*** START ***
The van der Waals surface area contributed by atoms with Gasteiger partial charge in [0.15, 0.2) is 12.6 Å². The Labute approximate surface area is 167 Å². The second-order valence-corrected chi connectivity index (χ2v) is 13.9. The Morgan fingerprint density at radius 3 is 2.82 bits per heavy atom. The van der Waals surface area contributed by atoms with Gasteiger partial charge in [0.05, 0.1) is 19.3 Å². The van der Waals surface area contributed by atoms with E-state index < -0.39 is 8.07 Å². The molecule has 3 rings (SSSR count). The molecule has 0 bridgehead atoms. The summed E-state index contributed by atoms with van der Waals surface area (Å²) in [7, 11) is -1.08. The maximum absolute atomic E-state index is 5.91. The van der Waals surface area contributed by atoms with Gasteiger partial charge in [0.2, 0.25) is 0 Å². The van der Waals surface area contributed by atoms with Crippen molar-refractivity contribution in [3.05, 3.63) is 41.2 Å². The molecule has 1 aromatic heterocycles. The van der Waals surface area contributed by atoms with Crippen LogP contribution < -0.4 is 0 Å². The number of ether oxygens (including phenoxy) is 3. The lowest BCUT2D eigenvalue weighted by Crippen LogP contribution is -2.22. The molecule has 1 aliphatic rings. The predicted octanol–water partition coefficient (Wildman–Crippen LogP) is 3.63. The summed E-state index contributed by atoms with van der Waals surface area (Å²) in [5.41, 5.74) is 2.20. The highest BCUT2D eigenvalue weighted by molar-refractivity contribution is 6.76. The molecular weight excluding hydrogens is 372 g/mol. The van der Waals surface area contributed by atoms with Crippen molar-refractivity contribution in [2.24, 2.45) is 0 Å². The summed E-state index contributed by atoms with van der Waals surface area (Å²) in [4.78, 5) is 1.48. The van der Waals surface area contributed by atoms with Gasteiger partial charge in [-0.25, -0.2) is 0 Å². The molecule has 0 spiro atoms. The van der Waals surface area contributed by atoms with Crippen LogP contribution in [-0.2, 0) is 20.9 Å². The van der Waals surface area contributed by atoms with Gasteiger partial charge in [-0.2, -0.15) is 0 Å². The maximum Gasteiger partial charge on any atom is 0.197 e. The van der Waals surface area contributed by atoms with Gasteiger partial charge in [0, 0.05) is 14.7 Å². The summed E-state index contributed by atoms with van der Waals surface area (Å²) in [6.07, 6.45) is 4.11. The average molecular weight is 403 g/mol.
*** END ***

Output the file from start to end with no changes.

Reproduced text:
The van der Waals surface area contributed by atoms with Gasteiger partial charge in [0.15, 0.2) is 12.6 Å². The Labute approximate surface area is 167 Å². The second-order valence-corrected chi connectivity index (χ2v) is 13.9. The Morgan fingerprint density at radius 3 is 2.82 bits per heavy atom. The van der Waals surface area contributed by atoms with Gasteiger partial charge in [0.05, 0.1) is 19.3 Å². The van der Waals surface area contributed by atoms with E-state index < -0.39 is 8.07 Å². The molecule has 3 rings (SSSR count). The molecule has 0 bridgehead atoms. The summed E-state index contributed by atoms with van der Waals surface area (Å²) in [7, 11) is -1.08. The maximum absolute atomic E-state index is 5.91. The van der Waals surface area contributed by atoms with Gasteiger partial charge in [0.2, 0.25) is 0 Å². The van der Waals surface area contributed by atoms with Crippen molar-refractivity contribution in [3.05, 3.63) is 41.2 Å². The molecule has 1 aromatic heterocycles. The van der Waals surface area contributed by atoms with Crippen LogP contribution < -0.4 is 0 Å². The number of ether oxygens (including phenoxy) is 3. The lowest BCUT2D eigenvalue weighted by Crippen LogP contribution is -2.22. The molecule has 1 aliphatic rings. The predicted octanol–water partition coefficient (Wildman–Crippen LogP) is 3.63. The summed E-state index contributed by atoms with van der Waals surface area (Å²) in [5.41, 5.74) is 2.20. The highest BCUT2D eigenvalue weighted by molar-refractivity contribution is 6.76. The molecular weight excluding hydrogens is 372 g/mol. The van der Waals surface area contributed by atoms with Crippen molar-refractivity contribution in [2.24, 2.45) is 0 Å². The summed E-state index contributed by atoms with van der Waals surface area (Å²) in [4.78, 5) is 1.48. The van der Waals surface area contributed by atoms with Gasteiger partial charge in [-0.25, -0.2) is 0 Å². The molecule has 0 spiro atoms. The van der Waals surface area contributed by atoms with Crippen LogP contribution in [-0.2, 0) is 20.9 Å². The van der Waals surface area contributed by atoms with Gasteiger partial charge in [-0.2, -0.15) is 0 Å². The maximum Gasteiger partial charge on any atom is 0.197 e. The van der Waals surface area contributed by atoms with Gasteiger partial charge in [0, 0.05) is 14.7 Å². The summed E-state index contributed by atoms with van der Waals surface area (Å²) in [6.07, 6.45) is 4.11. The average molecular weight is 403 g/mol.